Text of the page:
It’s about this time of the year that you may, like many education businesses, be starting to apportion marketing to schools budget for the next financial year. If so, I strongly advise that you take a moment to look at three key findings from our recent UK School Staff Survey.
The last 12 months have seen the biggest disruption to education in many of our lifetimes. So it’s a good time to update both our understanding of how teaching and learning now take place within our schools, and our perception of how teachers want to engage with private sector businesses.
I’m going to share three charts with you which have been created from the results of a UK-wide school staff survey we conducted via social media, online and email. The survey was completed by 2,600+ teachers in total, from senior leaders to classroom teachers, state schools to independent schools.
1. Which method of receiving communications and offers from education businesses are you most likely to reply/react to?
What made the result of this particular question quite shocking to me was the fact that, in a parallel survey of UK education businesses, 56.3% said that social media was a priority for improving their marketing in 2021 (which meant that overall it was the number one priority for education businesses).
If this survey is representative of the teachers in the UK, and there’s no reason that it wouldn’t be, then this should act as a bit of a wake-up call to any business looking to prioritise their social media marketing this year. Twitter, Facebook, and LinkedIn (all marketing channels that we manage for our clients by the way) were the preferred communication channels for just 4.9% of teachers, while email was the preferred communication channel for a whopping 88.3% of teachers.
Should this really be any surprise when the fact remains that an email sent to teachers via their ‘at work’ email address will be opened by teachers while they are in work mode. In contrast, a social media advert will appear on teachers’ personal feed just as they are presumably trying to escape the strains of their work life.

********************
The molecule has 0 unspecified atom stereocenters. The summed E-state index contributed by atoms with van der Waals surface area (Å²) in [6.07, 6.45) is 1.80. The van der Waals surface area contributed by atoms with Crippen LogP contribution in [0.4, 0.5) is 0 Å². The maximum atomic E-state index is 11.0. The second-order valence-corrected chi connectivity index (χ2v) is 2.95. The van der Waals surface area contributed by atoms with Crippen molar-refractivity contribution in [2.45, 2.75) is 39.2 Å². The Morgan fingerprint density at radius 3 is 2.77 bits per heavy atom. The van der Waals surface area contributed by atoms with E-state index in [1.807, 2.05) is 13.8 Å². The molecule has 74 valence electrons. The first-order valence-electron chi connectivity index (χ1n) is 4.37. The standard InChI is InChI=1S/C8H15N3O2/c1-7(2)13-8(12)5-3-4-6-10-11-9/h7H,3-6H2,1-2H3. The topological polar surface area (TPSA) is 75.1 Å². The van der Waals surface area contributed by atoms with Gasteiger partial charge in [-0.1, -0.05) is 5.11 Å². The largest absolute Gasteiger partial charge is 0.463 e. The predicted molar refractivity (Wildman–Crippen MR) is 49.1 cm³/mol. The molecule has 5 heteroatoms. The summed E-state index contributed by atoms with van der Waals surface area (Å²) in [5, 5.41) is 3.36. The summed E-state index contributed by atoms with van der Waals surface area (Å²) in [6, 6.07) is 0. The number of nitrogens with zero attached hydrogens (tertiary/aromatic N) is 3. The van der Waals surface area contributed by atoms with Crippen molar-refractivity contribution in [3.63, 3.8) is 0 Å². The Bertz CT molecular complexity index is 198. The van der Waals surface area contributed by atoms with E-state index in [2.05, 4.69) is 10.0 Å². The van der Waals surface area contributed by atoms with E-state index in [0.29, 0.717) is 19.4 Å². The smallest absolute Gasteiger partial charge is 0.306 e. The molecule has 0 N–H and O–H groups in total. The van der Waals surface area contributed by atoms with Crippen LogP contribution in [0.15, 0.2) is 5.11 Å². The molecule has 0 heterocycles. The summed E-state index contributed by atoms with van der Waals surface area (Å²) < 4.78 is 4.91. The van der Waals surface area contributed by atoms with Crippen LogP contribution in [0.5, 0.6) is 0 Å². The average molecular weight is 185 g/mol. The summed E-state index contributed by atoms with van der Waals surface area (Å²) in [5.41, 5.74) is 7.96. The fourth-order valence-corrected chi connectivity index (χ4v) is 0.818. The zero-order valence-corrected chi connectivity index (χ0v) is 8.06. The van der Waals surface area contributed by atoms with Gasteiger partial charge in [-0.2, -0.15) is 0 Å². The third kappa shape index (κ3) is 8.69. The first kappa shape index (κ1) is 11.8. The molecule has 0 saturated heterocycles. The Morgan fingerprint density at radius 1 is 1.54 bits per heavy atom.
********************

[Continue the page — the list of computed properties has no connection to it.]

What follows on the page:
In a year when the line between our work life and home life has become increasingly blurred, doesn’t it make sense that this might be an area where teachers prefer to maintain a distinction?
2. How can education businesses better support and serve schools in 2021?
Webinars and training events (both free and paid) have generated some extraordinary results for our clients in the past 12 months. One client had over 1,000 teachers book onto his free training event within 24 hours last summer, while another saw a combined 1500 teachers attend their 5x webinar series just a few weeks ago. Anyone thinking that ‘webinar fatigue’ must be setting in by now would appear to be wide of the mark.
You don’t need me to talk you through all of the charts above, it should be apparent where the opportunities lie, but in summary, it tells me that teachers are more receptive than ever to training, advice, and thought-leader content. Focus your marketing strategy accordingly.
3. Which of the following do you feel could best help you achieve your goals in 2021?
This question should really help to get under the skin of what teachers feel they need in the next 12 months in order to achieve their personal goals. These things are essential because they tell you the obstacles that your audience perceives could potentially stop them from getting where they want to be.
Okay, so you can’t just click your fingers and make COVID disappear (can you?) but perhaps you can help teachers and support staff move to paperless solutions, train them to utilise new technologies more effectively (because there’s nowhere to hide anymore for teachers that are slow to adopt new tech), or even help them raise money for their school or faculty.
Keeping these results at the front of your mind when planning your marketing strategy for 2021/22 will be absolutely crucial for education businesses. Education has changed, probably forever, and ideas about what your audience wants from you, which you may have previously taken for granted, urgently need to be reappraised.
Please get in touch with me if anything in this blog strikes a chord and is worth exploring. I’ll be only too happy to help.
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